Job openings in June 2011
August 12, 2011
The number of job openings in June was 3.1 million, essentially unchanged from May.
Although the number of job openings in June was 997,000 higher than in July 2009 (the series trough), it has been relatively flat since February 2011 and remains well below the 4.4 million openings when the recession began in December 2007.
From June 2010 to June 2011, the number of job openings (not seasonally adjusted) increased for total nonfarm and total private. The number of job openings also increased in mining and logging, retail trade, professional and business services, and health care and social assistance. Job openings decreased over the year for federal government. Over the year comparisons for federal government are impacted by last year’s elevated numbers of job openings, hires, and separations of temporary workers needed to conduct the 2010 Census.
These data are from the BLS Job Openings and Labor Turnover Survey, and are seasonally adjusted. More information can be found in "Job Openings and Labor Turnover — June 2011" (HTML) (PDF), news release USDL-11-1187.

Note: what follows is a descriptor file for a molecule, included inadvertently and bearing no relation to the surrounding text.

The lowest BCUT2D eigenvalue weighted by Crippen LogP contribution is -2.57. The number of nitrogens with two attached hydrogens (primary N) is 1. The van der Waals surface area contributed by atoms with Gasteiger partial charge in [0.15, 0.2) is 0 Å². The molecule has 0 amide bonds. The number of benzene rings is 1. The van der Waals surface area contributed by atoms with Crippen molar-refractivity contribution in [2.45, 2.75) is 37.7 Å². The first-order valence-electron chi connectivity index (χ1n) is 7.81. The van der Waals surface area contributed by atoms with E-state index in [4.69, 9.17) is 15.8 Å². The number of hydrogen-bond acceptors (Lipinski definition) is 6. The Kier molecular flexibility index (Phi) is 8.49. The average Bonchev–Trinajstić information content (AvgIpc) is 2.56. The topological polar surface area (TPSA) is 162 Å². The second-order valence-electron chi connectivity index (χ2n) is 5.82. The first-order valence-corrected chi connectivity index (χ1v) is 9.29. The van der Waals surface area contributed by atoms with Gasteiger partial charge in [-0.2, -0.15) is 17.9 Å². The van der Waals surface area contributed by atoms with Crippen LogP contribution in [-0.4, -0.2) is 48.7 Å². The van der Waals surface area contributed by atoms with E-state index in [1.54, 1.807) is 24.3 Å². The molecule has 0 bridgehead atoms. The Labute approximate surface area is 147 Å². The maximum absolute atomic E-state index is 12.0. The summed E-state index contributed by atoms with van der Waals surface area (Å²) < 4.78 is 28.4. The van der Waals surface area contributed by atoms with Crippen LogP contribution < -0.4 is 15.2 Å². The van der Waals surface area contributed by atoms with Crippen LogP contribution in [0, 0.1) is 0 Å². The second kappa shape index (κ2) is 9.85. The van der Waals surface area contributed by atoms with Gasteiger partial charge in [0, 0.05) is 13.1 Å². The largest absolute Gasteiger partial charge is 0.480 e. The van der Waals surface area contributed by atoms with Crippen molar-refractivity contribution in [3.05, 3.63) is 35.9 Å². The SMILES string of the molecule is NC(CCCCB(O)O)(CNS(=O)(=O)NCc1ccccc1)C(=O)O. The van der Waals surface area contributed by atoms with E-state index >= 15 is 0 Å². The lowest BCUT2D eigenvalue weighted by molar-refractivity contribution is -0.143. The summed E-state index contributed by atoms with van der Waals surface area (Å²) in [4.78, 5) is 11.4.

Bureau of Labor Statistics, U.S. Department of Labor, The Economics Daily, Job openings in June 2011 on the Internet at http://www.bls.gov/opub/ted/2011/ted_20110812.htm (visited July 24, 2016).
Recent editions of Spotlight on Statistics
A look at healthcare spending, employment, pay, benefits, and prices
As one of the largest U.S. industries, healthcare is steadily growing to meet the needs of an increasing population with an increasing life expectancy. This Spotlight looks at how much people spend on healthcare, current and projected employment in the industry, employer-provided healthcare benefits, healthcare prices, and pay for workers in healthcare occupations.
Employment and Wages in Healthcare Occupations
Healthcare occupations are a significant percentage of U.S. employment. Some of the largest and highest paying occupations are in healthcare. This Spotlight examines employment and wages for healthcare occupations.
Fifty years of looking at changes in peoples lives
Longitudinal surveys help us understand long-term changes, such as how events that happened when a person was in high school affect labor market success as an adult.